Editor's note: On Serious Eats and elsewhere, we read all sorts of interviews with major figures on the restaurant scene. But for every Alton or Bourdain, there are 10,000 other people in the food industry working every day, out of sight, to run the restaurants that bring so much to this city. In Heart of the House, Helen Zhang will introduce us to one of these folks each week.
For any type of business, establishing your first brick-and-mortar shop is a big deal. For Julian Plyter of Melt Bakery, it's been two years in the making. Since 2010, Julian and his business partner Kareem have been slinging homemade ice cream sandwiches everywhere from the Hester Street Fair to the High Line. This year, they're finally securing a space to call their own.
The kitchen looks typical of any small food establishment in the city, with florescent lighting, big mixers, and industrial refrigerators. But Julian's pride beamed as he took me through his brand new kitchen that he and Kareem put together mostly on their own.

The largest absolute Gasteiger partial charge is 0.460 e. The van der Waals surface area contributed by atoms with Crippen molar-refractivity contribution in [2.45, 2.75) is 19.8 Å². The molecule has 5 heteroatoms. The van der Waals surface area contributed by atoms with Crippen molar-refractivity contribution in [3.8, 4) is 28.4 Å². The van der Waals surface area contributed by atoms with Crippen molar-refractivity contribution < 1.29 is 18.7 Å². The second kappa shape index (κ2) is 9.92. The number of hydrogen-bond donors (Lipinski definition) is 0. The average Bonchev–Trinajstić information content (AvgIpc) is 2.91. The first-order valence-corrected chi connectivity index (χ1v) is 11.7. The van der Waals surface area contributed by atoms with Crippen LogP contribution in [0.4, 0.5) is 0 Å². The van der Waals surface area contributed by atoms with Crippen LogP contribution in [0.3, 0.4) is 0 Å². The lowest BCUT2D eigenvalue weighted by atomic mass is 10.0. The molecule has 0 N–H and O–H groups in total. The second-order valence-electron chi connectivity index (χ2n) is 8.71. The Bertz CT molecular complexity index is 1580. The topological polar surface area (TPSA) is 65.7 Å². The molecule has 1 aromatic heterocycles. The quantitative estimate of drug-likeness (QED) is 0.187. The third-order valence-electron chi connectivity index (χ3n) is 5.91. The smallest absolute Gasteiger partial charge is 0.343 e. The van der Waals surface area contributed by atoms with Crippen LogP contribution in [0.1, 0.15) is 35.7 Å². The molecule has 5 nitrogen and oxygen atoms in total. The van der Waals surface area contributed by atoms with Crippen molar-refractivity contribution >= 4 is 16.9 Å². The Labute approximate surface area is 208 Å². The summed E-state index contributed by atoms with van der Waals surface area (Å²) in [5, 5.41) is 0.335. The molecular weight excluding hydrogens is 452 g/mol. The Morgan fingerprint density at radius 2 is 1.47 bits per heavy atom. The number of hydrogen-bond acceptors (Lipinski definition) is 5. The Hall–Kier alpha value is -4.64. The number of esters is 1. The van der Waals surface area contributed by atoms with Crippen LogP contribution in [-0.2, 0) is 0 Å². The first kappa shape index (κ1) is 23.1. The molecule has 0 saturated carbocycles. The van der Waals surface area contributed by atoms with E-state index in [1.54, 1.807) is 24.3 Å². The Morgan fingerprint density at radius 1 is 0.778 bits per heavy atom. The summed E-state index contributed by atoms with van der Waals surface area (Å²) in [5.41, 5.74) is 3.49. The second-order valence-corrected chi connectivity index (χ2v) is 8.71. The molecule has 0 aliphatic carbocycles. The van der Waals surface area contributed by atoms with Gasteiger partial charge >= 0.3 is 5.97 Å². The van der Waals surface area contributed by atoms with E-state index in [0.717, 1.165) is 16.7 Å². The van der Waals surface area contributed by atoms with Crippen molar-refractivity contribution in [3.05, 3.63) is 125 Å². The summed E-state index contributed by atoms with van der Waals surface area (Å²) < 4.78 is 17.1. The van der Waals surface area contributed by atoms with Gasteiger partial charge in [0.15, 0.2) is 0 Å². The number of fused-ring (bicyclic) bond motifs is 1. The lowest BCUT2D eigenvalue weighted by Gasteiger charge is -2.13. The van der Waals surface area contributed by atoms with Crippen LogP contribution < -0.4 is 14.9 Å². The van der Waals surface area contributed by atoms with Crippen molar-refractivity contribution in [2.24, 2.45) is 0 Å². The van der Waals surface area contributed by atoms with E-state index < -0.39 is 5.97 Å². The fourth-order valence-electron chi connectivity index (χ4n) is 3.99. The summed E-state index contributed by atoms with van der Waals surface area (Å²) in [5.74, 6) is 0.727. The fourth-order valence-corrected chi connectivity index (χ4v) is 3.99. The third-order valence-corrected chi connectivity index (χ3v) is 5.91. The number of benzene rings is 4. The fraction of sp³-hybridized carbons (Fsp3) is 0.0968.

"This is all us. I'm so proud of us because we haven't taken any investors. We have no loans. This is all ice cream sandwiches," he gushed. "I feel like this is going to be our year. We have our storefront, though it took a lot longer than we thought it would mostly because we wanted to do as much of it ourselves as we could. It's made me closer to the business—it's really my baby." Still hesitant to declare an official opening date, Julian told me all about the roots of his soon-to-be brick-and-mortar business.
How did you come to bootstrap your own ice cream sandwich business? I started Melt Bakery with a little bit of money from my retirement fund. I changed careers in '06—I used to work in the arts. I worked for the Orchestra of St. Luke's as their personnel manager for eight years. But I really wanted to do food. So I changed careers, and went back to culinary school at ICE. I had flirted with the idea of going to culinary school for years and years, and I finally was like "I have to just do this."